From the time I can remember, 4-H was one of the "hearts" of my rural life in Wisconsin, and I could hardly wait until I turned nine in 1958, so for one year I could be a junior member. We were very involved in our county and surrounding areas, and 4-H was second only to our church life! I grew up in a small, farming community in Northern Wisconsin, where 4-H clubs were predominantly in the farming communities, and Boy Scouts/Girl Scouts were very strong in the towns. 4-H did expand into the towns, however, which may have contributed to why the number of projects one could participate in BOOMED, about the time I left for college! It also meant that more parents were actively involved, because for every project, there would be a project leader. Thank you, parents!
For the entire ten years I was associated with my club, the main projects I took were sewing, home furnishings, and dairy. Other projects like photography, knitting (there was no crochet class then), and cooking were enjoyed, but not the mainstays, because of the work involved helping with farming/milking chores. My garments were in the local reviews, and I made state fair (with blue ribbons!) for the last two years I participated. One of my fondest remembrances of the home furnishings project was when my mother and I gathered various types of weeds and oat shafts, and spray painted some silver, some gold, and made what may have been the first dried, natural arrangement (natural? Painted SILVER and GOLD?!) to be shown at the local fair, and I won a blue ribbon, and championship ribbon for the group! For the next couple of years, every time I visited someone's home, there were various dried material arrangements spray painted gold, silver, or combination. I guess for the first, and maybe only time in my life, I was a trend-setter! Who knew that many years later, I would spend almost 30 years in the interior design related business?!
The dairy project was second skin, since my father was a registered Holstein breeder. Our animals were shown at other events besides the fairs, and it was really what took the most time. There were years I didn't even make it to the Fairway (rides section) because I was in the barn almost every waking minute, taking just enough time to see what ribbons my other projects had earned, and to see what ribbon we made for our booth display. Many late hours were spent just before the fair opened with the preparation, not to mention the loss of sleep during the fair. We just didn't think of it! It was part of the thrill of it all!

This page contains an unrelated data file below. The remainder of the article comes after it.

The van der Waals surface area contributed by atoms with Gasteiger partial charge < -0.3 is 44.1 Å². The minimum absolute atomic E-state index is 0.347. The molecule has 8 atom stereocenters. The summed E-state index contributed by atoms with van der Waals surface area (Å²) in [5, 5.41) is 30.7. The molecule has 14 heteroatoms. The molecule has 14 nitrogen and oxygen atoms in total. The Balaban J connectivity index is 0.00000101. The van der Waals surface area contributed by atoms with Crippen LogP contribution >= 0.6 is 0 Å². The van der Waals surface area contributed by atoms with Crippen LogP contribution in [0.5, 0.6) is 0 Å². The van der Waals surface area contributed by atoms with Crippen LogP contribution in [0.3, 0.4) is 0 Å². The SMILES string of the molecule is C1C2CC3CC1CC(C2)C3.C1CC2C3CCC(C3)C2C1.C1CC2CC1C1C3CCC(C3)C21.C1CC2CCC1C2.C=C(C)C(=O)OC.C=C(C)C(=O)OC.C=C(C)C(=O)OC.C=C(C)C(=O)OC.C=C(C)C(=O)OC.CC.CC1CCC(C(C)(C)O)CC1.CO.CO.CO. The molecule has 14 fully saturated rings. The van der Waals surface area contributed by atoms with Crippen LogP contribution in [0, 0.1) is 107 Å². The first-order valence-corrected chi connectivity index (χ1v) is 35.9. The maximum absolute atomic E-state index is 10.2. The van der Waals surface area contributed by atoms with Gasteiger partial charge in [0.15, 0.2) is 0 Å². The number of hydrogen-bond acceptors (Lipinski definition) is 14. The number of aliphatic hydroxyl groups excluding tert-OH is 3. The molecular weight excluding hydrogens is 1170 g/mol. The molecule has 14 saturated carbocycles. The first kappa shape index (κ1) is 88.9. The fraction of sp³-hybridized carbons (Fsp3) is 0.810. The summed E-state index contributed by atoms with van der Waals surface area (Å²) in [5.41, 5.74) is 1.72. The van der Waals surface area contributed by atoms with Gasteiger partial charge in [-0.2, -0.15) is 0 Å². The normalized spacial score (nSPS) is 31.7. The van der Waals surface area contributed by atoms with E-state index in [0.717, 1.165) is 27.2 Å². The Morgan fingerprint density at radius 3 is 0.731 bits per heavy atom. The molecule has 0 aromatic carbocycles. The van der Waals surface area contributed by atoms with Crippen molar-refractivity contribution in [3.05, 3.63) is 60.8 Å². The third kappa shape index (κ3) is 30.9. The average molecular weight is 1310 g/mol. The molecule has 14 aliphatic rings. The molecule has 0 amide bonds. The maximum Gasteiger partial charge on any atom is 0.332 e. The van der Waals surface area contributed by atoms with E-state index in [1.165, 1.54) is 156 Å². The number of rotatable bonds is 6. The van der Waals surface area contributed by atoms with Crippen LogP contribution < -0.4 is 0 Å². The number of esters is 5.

My high school years were the most demanding, involving demonstration contests (my first one was on the proper order to wash dishes, and did it so many times on request that it was almost enough to make me want a dishwasher!), 4-H talent contests, Junior Leaders, 4-H speaking contests, and still keeping up with piano lessons, pipe organ lessons, concert schedules, and a full life of church worship/activities as well! One of my friends from another club and I were appointed chair of the dress review for the fairs. Since the great movie Mary Poppins was released, we used the them Supercalifragilisticexpealidocious as our theme, and even painted a huge sign to run across the stage. We prepared and presented dialogue for everyone who modeled their winning garments. I even got to wear my crown and banner, because the previous winter, I was chosen as the first county 4-H Queen! (Last time I checked, there are now 4-H ambassadors).
I loved 4-H camp. My aunt was one of the cooks there, and it was always such a fun time. Junior Leadership training sessions in Madison allowed us to meet a lot of other "kids." 4-H band and chorus allowed me to travel the state. The Wales School for Boys is a highlight of that time. We gave a concert late one morning while on tour, and NO ONE clapped between our numbers. At the end of the concert, no one started clapping, so when our director signaled, we started to dismantle our stands and get ready to leave the stage. Someone started to clap, and soon the entire audience of boys was standing and thunderous with applause. There was not a dry eye on the stage that morning as we just stood there. It was an understanding realized that our own age group, bound in the reformatory of life, could actually appreciate some of their own age entertaining them for the strict love of doing so. Makes my eyes water just remembering that moment.
The memories of 4-H are so cherished. Several years ago, our home was broken into, and my jewelry box, which contained 4-H medals and pins as well as other treasured memorabilia, was stolen. It took some time to realize that the memories far outweigh the outward signs of hard work and achievement! To think that we accomplished what we did without fax machines, cell phones, Facebook, and text messaging is a true test of hard work, and some extra driving! We had to prepare ahead! I am not sure my grandchildren could comprehend my telling them to "meet me at 1:30 at the Surge tent for your clean show-ring clothes!" HaHa!
The most appreciated part of all of this is how my life was shaped by my family, peers, animals, and leaders, for whom I am a grateful, wiser adult.